A food-labeling campaign began last year called Smart Choices, backed by most of the largest food manufacturers in the U.S., was “designed to help shoppers easily identify smarter food and beverage choices.” This included the campaign’s “check mark of approval” on food packages.
The problem is, some of the food held up as “healthy choices” include sugary cereals like Fruit Loops and frozen fried dinners.
But there’s an effort afoot among government agencies to create tougher advertising standards for what foods can be marketed to kids. Last year, Congress ordered the Federal Trade Commission, the Food and Drug Administration, the Agriculture Department and the Centers for Disease Control and Prevention to recommend standards for children’s food advertising.
Many times when I was asked why I became a vegetarian, or pescatarian (vegetarian who eats fish), my answer was twofold. One of the first reasons was due to the treatment of animals, which in a recent film I watched were actually termed “animal cities” and that term was not meant as one of endearment. The quality of life our animals have, from cows to chickens to pigs, is horrendous. Whether being kept in pens or tight quarters where slight movements are difficult or never seeing sunlight, I could not fathom taking part in allowing this to continue so I stopped giving those stock yards and farmers my money. Read Full Post >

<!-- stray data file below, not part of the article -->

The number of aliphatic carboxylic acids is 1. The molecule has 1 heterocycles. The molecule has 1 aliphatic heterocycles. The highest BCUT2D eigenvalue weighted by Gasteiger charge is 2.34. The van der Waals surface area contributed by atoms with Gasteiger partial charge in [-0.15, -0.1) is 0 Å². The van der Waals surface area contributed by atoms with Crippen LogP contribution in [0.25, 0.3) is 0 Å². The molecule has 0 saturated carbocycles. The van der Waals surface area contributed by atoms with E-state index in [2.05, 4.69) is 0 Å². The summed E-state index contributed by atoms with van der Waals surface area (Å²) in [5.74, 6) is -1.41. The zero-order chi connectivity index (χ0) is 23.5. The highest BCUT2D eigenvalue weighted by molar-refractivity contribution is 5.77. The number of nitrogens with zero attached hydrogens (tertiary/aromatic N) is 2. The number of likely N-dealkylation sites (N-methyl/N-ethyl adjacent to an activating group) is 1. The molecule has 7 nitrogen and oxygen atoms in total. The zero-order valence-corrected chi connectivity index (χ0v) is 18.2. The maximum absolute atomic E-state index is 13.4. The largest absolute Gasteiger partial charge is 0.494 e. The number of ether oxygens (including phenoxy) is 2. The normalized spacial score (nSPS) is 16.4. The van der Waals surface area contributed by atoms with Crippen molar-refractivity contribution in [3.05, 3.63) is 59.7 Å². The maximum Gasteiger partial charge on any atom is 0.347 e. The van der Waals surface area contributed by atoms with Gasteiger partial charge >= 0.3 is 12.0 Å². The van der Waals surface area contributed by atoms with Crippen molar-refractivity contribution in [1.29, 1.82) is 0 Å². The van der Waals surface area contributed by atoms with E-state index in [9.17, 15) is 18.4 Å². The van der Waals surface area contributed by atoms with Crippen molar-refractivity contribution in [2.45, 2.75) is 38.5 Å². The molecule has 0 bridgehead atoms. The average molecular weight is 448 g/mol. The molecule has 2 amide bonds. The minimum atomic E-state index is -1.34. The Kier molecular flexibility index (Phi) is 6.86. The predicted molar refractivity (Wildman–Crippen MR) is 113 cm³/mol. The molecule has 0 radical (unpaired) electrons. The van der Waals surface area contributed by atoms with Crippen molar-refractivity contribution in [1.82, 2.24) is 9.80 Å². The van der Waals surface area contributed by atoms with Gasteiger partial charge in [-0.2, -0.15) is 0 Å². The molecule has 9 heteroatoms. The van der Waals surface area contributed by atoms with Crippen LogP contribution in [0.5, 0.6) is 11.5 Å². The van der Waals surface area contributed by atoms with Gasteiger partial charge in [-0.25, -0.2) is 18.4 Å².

In the past few years, we have seen a rise in the number of films and documentaries highlighting how our current food industrial practices are not just taking years off our lives but perhaps off the planet’s also. Films like Fast Food Nation, Fresh, and Food Inc., are just a few recent notables in what appears to be a growing trend among filmmakers, activists, scientists, journalists and farmers to urge Westerners to become more mindful about our food choices and more proactive in demanding safer and healthier food.
The new film by British filmmakers, PLANEAT: How to Feed a Planet, is an eye-opening look into how our love of meat and dairy is taking its toll on our health, environment and the planet.
I thought travel season was pretty much over, now that school is back in session, but as we drove behind school buses on our way to the airport this morning, the friend who is driving my car home said that he was taking three other friends to the airport this week. My friends that travel for business seem to be booked for weeks. Even those with children in school have Labor Day weekend, fall break, and Thanksgiving for which they can plan. As I write this from above 10,000 feet, I thought it would be a great time to share some healthy airline travel tips.
Walk instead of taking the moving sidewalk. Or for a really great workout, cut your time short and sprint to your gate with all your luggage. Trust me, that is a workout!
Pack your own healthy snacks and pass on the salted peanuts and spiced cookies. A small baggie of trail mix can easily fit in a carry on. The airline will provide water (or coffee if you had to get up as early as I did). Do not give in to the bright colors and temptations of McDonald’s, Cinnabon, or Starbucks at every gate. Read Full Post >
In a June blog article written by Heather Ashare, our Yoga expert and daily contributor to DietsinReview.com, she wrote about Food Inc., a film that took a hard look at food production and consumption in the U.S. I wanted to share some interesting facts I learned from seeing the movie in no particular order, but all equally astounding to me:
On average our food travels 1,500 miles from the farm to our plate
Because of the long distances that food travels, we no longer eat with the seasons and therefore eat produce that does not provide our bodies with all their nutritional benefits
Grocery stores now boast over 47,000 products to choose from – most of which can sit on shelves for weeks or even months Read Full Post >